Is it bad to think ahead instead of waiting for something bad to happen to do something about it? Sure it may seem cost efficient now, wait until you have to clean it up.

    The fact remains, at this time, there is nothing to say it is bad. That could change, then again, it might not. Time will tell whether this is a good thing or a horrible mistake.

  32. EncephelanetRepairHelperGuy says:

    @youbastid: If we had a digital spectrometer series of utilities, it’d be a hell of a lot clearer in terms of recognition (and no, I’m not talking about laser anhialation (sp?) systems)

  33. Candyman says:

    @youbastid:
    Why are you not worried about other crops escaping into the wild? Because these are domesticated crops, which require artificial cultivation, right? Same with GM crops. In fact, most of them are engineered to be sterile so that the farmers can’t produce their own seeds without buying them from agri-businesses. Just like non-gm high yield grains are.

    And as to the USDA’s reccomendation, it’s based on marketing concerns, not safety. The issue for the USDA is whether the consumers wikll accept it, not whether it’s safe.

    Really, everyone, GM crops and cloned livestock are just as safe as all the selectively bred varieties.

  34. newspapersaredead says:

    Clearly label any food that is from cloned animals and let people make their own decision on whether to eat it or not.

  35. Candyman says:

    @ShadowFalls:
    So, even though there’s no actual evidence of any possible harm, you think it’s better to pass up all the possible benefits “just in case”?

    The problem with that reasoning is that by that logic no innovation could possibly progress. Cell phones would never have been permitted because who can possibly know what effect they might have in a gheneration or more unless they actually test them for a generation or more. See what I’m saying?

    As you say, at this time, there is nothing to say it’s bad. IF evidence later turns up, we can act on that basis to refine and improve the technology. But if we just ban it altogether, all the possibilities are lost. We will have abandoned the best chance we’ve had yet to solve world hunger, which is a HUGE step towards ending poverty.

    Pop quiz: What man has saved more lives worldwide than anyone else in history? Norman Ernest Borlaug, the inventor of the fast growing, high yield, high protein content wheat/rye hybrid triticale. He saved uncountable millions of people over the past few decades, who didn’t starve to death due to his crop. Now, will you damn luddites get the hell out of the way while scientists take it to the next step?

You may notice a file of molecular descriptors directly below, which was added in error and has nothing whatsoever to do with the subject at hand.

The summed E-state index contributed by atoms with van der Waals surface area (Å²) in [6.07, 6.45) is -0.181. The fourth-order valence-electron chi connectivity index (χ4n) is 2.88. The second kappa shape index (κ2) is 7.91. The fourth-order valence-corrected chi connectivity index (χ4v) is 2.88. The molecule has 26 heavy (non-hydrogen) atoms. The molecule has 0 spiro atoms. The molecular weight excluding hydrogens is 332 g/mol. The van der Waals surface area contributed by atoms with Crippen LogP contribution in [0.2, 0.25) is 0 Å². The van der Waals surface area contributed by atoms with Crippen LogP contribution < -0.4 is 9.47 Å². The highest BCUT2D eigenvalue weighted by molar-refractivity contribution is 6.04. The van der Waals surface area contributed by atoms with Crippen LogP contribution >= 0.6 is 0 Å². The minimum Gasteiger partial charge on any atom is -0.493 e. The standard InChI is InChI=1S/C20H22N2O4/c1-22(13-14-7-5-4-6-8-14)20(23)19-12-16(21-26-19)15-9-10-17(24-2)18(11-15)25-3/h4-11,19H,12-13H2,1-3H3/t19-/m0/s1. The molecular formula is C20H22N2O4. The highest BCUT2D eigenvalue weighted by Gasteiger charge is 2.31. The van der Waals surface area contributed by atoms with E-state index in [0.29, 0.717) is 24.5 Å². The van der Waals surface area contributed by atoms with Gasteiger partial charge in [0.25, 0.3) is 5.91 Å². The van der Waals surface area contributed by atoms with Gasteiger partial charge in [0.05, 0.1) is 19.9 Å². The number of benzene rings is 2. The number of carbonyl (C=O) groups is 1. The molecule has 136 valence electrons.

36. iamme99 says:

    People will eat ANYTHING when they are hungry enough. Ever watch “Man vs. Wild”?

    I don’t see what the problem could be with cloned animals and I’ve never come across any good explanations of what the problem may be. I think this is all just fear of something different or unknown (like the fear of a terrorist around every corner that was planted in so many minds in 2004, leading to 4 more years of GWB’s wonderful leadership).

  37. youbastid says:

    @iamme99: Na, it’s not that I fear the unknown. I just don’t think it’s wise to plunge headfirst into something like this without asking questions, and without them being answered. I’m never fine with just being told “Everything’s fine. It’s safe! Cause we said so.”

  38. marsneedsrabbits says:

    So… Bossy is a prize-winning cow, and she’s fine to eat and no one complains that she’s dangerous or bad.

    But take her cells and make a copy of her, and all of a sudden she may as well have been radioactive?

    I don’t think so.

  39. ShadowFalls says:

    @Candyman:

    Apparently you only read what you wanted to read and interpreted it how you chose to.

    Did I say anything about banning anything? There is obviously no surefire way to handle any given situation.

    One could say, “If a problem comes down the line, we will deal with it.” Now what if a problem does come down the line, and by the time they get to deal with it, it has already been too late?

    You can look at another view as well. If cloning is not done now, then a critical point is going to be lost and it would be too late to do anything about it. Then it would be late for cloning to make a difference.

    Will cloning like this lead to a solution for world hunger? Certainly not. The countries who need the food the most lack the money or technology to implement anything like this at all.

    Simply said, unless we can make cows pop out the middle of thin air like something out of Star Trek…. They still have to be raised and this requires food in any end result. It really isn’t a solution for the ones who could use the most benefit.

    The biggest requirement with cloned meat is the need to clone the best. Obviously if they choose the wrong cow who just happens to have mad cow disease and by the time we find out it is too late, many people will suffer and so will the economy.